Published by Katy Times on Monday, September 26, 2011, the following article was written by James Hale, Times Staff Writer.
“Katy business and community leaders were called upon to contact their national representatives regarding the current legislation on the National Flood Insurance Program, which threatens to negate millions of dollars of development of levee systems in Fort Bend County alone.
Fort Bend County Judge Robert Hebert addressed the Katy Area Economic Development Council’s general assembly to discuss House and Senate bills which would reauthorize and amend the National Flood Insurance Program (NFIP), which would use actuarial rates to determine flood insurance premiums.
The House bill, passed in July, would implement the new rates over a six-year period and maintains the status quo with respect to flood control systems.
“House Resolution 1309 maintains the status quo for levee systems and land served by other flood control facilities,” Hebert said. “That’s extremely important to Fort Bend County, and it should also be important to any other county that has a creek, a river, a drainage district or is otherwise flat land.”
While both bills would implement actuarial rates on insurance policies, Hebert is particularly concerned with a provision in the Senate’s bill, known as the Johnson-Shelby NFIP Bill, that would classify land protected by levees as “areas of residual risk.”
“It means that areas located behind levees, dams, and other flood control structures – regardless of their certification or accreditation status – are areas of residual risk,” Hebert said. “Under section 107, (areas of residual risk) would be subject to mandatory flood insurance purchase requirements, and federal floodplain management regulations.”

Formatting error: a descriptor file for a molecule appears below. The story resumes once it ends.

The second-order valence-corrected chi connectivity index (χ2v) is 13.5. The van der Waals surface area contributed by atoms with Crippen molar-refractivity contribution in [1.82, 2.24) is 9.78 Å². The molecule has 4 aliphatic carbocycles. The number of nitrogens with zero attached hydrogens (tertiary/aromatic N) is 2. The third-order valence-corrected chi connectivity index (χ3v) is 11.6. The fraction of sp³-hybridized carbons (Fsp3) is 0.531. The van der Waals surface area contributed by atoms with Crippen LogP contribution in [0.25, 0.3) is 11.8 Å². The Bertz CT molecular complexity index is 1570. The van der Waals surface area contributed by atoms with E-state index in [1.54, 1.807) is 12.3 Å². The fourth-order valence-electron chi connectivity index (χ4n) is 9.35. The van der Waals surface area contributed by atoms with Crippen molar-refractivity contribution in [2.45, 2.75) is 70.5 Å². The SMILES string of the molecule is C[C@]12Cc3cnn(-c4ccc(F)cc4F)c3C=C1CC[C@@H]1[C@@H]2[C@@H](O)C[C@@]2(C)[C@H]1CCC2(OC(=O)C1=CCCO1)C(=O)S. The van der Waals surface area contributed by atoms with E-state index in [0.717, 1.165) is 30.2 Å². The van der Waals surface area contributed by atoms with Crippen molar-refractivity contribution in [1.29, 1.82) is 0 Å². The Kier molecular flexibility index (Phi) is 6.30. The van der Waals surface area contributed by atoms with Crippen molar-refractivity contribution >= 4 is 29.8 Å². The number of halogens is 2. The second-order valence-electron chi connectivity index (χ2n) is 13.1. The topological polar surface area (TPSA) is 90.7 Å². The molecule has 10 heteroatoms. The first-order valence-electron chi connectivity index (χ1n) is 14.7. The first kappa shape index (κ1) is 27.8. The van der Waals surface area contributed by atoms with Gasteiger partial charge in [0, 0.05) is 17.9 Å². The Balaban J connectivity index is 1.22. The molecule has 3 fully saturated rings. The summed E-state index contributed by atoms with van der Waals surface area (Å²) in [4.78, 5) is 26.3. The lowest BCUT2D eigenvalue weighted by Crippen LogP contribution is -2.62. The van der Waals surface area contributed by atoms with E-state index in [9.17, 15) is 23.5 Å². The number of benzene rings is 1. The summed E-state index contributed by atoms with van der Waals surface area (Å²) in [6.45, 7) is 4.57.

Fort Bend County has over $10 billion in structures behind levees, and Hebert made the case that Fort Bend has already spent a significant sum of county funds – $45 million – to certify all drainage and levee systems on the 100-year floodplain.
“There’s a vast difference in the quality of design, construction, maintenance of flood control structures through out this nation,” Hebert said. “You can’t lump flood control devices into one category for the determination of risk.”
Hebert stressed that Fort Bend taxpayers have paid for the construction and maintenance of their levee system without any federal help, and have even contributed to the latest Federal Emergency Management Administration (FEMA) project to map the flood plain.
The county gave $1.2 million, compared to $.8 million in federal money, to fund the use of light detection and ranging (LIDAR) technology to generate a highly accurate flood map for the county when FEMA announced the project to map the area.
Due to a looming deadline, Hebert believes a continuing resolution funding the NFIP after Sept. 30 is a likely outcome in the immediate future.
Right now Hebert has had an amendment drafted and sent to the Senate Banking, Housing and Urban Affairs Committee that would protect the investment his county, and many others, have made in flood control systems by classifying land protected by levees as above the floodplain.
In the meantime, Hebert is urging others to join the effort to stop the Senate bill, or at least amend section 107, which is seen as the most onerous part and grants FEMA power to enforce mandatory purchase requirements and federal floodplain management regulations.”